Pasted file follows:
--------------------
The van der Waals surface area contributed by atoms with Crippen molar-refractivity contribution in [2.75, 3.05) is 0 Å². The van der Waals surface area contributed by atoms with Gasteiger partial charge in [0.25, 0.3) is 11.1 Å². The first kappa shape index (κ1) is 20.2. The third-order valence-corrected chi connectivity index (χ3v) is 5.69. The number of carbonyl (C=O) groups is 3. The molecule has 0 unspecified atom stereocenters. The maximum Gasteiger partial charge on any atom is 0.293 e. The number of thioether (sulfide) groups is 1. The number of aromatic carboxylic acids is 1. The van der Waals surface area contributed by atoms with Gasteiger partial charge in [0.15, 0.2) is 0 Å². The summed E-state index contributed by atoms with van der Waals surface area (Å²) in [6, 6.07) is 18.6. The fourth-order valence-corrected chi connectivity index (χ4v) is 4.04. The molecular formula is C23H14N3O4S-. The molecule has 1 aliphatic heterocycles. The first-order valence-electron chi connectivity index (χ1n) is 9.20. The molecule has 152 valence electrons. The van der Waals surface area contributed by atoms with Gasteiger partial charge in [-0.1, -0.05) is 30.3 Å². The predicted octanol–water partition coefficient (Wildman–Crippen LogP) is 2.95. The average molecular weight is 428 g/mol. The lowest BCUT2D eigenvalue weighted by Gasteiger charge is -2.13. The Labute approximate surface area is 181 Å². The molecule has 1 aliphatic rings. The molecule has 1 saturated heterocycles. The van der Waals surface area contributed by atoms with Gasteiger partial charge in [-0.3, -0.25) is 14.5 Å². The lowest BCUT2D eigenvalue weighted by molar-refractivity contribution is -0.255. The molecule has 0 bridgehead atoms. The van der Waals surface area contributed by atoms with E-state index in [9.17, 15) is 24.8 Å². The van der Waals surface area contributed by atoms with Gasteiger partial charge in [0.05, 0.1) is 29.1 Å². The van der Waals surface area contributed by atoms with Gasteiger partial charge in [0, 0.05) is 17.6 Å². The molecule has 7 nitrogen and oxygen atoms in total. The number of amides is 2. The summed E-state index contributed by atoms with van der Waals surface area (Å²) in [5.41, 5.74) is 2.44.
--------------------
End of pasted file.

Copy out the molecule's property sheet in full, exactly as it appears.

The van der Waals surface area contributed by atoms with Crippen molar-refractivity contribution in [2.75, 3.05) is 0 Å². The van der Waals surface area contributed by atoms with Gasteiger partial charge in [0.25, 0.3) is 11.1 Å². The first kappa shape index (κ1) is 20.2. The third-order valence-corrected chi connectivity index (χ3v) is 5.69. The number of carbonyl (C=O) groups is 3. The molecule has 0 unspecified atom stereocenters. The maximum Gasteiger partial charge on any atom is 0.293 e. The number of thioether (sulfide) groups is 1. The number of aromatic carboxylic acids is 1. The van der Waals surface area contributed by atoms with Gasteiger partial charge in [0.15, 0.2) is 0 Å². The summed E-state index contributed by atoms with van der Waals surface area (Å²) in [6, 6.07) is 18.6. The fourth-order valence-corrected chi connectivity index (χ4v) is 4.04. The molecular formula is C23H14N3O4S-. The molecule has 1 aliphatic heterocycles. The first-order valence-electron chi connectivity index (χ1n) is 9.20. The molecule has 152 valence electrons. The van der Waals surface area contributed by atoms with Gasteiger partial charge in [-0.1, -0.05) is 30.3 Å². The predicted octanol–water partition coefficient (Wildman–Crippen LogP) is 2.95. The average molecular weight is 428 g/mol. The lowest BCUT2D eigenvalue weighted by Gasteiger charge is -2.13. The Labute approximate surface area is 181 Å². The molecule has 1 aliphatic rings. The molecule has 1 saturated heterocycles. The van der Waals surface area contributed by atoms with Gasteiger partial charge in [-0.3, -0.25) is 14.5 Å². The lowest BCUT2D eigenvalue weighted by molar-refractivity contribution is -0.255. The molecule has 0 bridgehead atoms. The van der Waals surface area contributed by atoms with E-state index in [9.17, 15) is 24.8 Å². The van der Waals surface area contributed by atoms with Gasteiger partial charge in [0.05, 0.1) is 29.1 Å². The van der Waals surface area contributed by atoms with Gasteiger partial charge in [0, 0.05) is 17.6 Å². The molecule has 7 nitrogen and oxygen atoms in total. The number of amides is 2. The summed E-state index contributed by atoms with van der Waals surface area (Å²) in [5.41, 5.74) is 2.44.